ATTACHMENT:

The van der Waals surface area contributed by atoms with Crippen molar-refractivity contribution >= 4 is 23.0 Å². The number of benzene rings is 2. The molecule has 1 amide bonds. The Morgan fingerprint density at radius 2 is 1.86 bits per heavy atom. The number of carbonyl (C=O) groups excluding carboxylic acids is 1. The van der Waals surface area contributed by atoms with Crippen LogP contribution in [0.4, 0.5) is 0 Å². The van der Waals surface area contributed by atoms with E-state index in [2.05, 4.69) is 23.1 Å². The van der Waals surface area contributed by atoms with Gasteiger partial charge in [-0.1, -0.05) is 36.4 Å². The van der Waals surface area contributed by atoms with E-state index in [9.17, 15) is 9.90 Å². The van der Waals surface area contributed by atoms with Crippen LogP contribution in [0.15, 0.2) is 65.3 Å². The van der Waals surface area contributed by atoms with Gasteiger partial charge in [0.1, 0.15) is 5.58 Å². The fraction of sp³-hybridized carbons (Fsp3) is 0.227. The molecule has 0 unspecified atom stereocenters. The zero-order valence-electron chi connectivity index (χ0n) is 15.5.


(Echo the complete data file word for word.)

The van der Waals surface area contributed by atoms with Crippen molar-refractivity contribution >= 4 is 23.0 Å². The number of benzene rings is 2. The molecule has 1 amide bonds. The Morgan fingerprint density at radius 2 is 1.86 bits per heavy atom. The number of carbonyl (C=O) groups excluding carboxylic acids is 1. The van der Waals surface area contributed by atoms with Crippen LogP contribution in [0.4, 0.5) is 0 Å². The van der Waals surface area contributed by atoms with E-state index in [2.05, 4.69) is 23.1 Å². The van der Waals surface area contributed by atoms with Gasteiger partial charge in [-0.1, -0.05) is 36.4 Å². The van der Waals surface area contributed by atoms with E-state index in [9.17, 15) is 9.90 Å². The van der Waals surface area contributed by atoms with Crippen LogP contribution in [0.15, 0.2) is 65.3 Å². The van der Waals surface area contributed by atoms with Gasteiger partial charge in [0.1, 0.15) is 5.58 Å². The fraction of sp³-hybridized carbons (Fsp3) is 0.227. The molecule has 0 unspecified atom stereocenters. The zero-order valence-electron chi connectivity index (χ0n) is 15.5.